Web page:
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I am very grateful and lucky: 10 Questions for nurse turned best-selling author Sarah Morgan

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NURSE Sarah Morgan started writing hospital based romantic fiction for Mills & Boon.

Success led to her leaving her job and becoming a best-selling author with more than 16 million book sales worldwide, some even being turned in to comic books in Japan.

Her latest is set in Scotland and is called The Christmas Sisters.


Has the new book’s success surprised you?

Yes. To go on the bestsellers’ list after only 3 days’ sales is humbling. I am very grateful and lucky.

Why set it in the Highlands?

I had to pick somewhere a global audience would recognise, and with things like Outlander and Braveheart the whole world now sees the potential romance of Scotland.

Do you come to Scotland often?

Yes. Last winter we did the Inner Hebrides and I stopped for an hour at a community noticeboard taking notes while my bored husband rolled his eyes. The whole of village life was there on that board, and it helped me with this book.

Yet your setting is a fictional place in Scotland?

Because if I want a library or something in the town I can have one. I won’t get anyone saying: “Hang on, it closed a year ago.”

What’s the best and worst bits of your job?

The best is meeting my readers, and the worst would be if my editor resigned. I trust her so much when she reads my books that if she said “Start all over again” I would.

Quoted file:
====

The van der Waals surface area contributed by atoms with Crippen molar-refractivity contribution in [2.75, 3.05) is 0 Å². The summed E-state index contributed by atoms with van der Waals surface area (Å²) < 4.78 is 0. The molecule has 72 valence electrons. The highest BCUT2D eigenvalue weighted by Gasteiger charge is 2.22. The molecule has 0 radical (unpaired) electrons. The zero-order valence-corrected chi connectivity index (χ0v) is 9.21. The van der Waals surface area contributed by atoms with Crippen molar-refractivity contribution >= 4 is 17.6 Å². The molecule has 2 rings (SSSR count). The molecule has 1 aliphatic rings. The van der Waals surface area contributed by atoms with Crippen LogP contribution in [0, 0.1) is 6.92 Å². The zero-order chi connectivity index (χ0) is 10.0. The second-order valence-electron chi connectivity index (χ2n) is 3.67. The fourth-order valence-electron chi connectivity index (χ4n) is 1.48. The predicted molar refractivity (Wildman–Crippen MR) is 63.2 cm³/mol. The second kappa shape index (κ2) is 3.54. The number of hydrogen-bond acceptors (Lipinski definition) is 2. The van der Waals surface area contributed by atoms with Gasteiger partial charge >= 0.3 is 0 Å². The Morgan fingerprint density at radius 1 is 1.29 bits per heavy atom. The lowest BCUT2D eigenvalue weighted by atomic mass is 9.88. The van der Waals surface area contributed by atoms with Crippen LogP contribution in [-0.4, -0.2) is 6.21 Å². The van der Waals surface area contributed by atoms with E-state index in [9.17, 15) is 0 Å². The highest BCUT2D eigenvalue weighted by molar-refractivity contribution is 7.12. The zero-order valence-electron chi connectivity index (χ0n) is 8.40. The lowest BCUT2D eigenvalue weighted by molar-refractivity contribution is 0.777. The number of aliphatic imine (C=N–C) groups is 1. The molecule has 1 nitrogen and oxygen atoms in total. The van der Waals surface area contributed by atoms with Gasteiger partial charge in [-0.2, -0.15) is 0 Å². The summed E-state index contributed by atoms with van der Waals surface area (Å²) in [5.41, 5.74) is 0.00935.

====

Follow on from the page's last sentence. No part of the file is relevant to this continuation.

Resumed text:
Which books have you kept from childhood?

I have a beaten up Winnie The Pooh, a tatty The Lion, The Witch And The Wardrobe, and a battered 101 Dalmations. They still sit beside each other on my shelf.

Ever used a real person’s name for revenge?

No. I never use real people for character names. Oh, hang on, maybe I did just once for a minor character. But I do auction a name check or two for charity now and again.

Do you like the illustrated versions of your books?

The Japanese Manga books are a thrill. I get them years later and, as I don’t understand the language, I often don’t know which book it is they’ve illustrated. But I’m not precious. If someone made my book in to a movie for instance, and it was cringey, I just wouldn’t watch it.

Do you feel a real need to write?

I’m driven by it. I can’t understand people who say “I’ll write a book one day, when I get time.” You’re not a writer then.

You have 24 hours left to live. How do you spend it?

I’d be hiking in the mountains, whether it was Scotland or Canada, making my family carry my rucksack. And when I eventually fall off a peak I’ll still be thinking about my characters and storylines.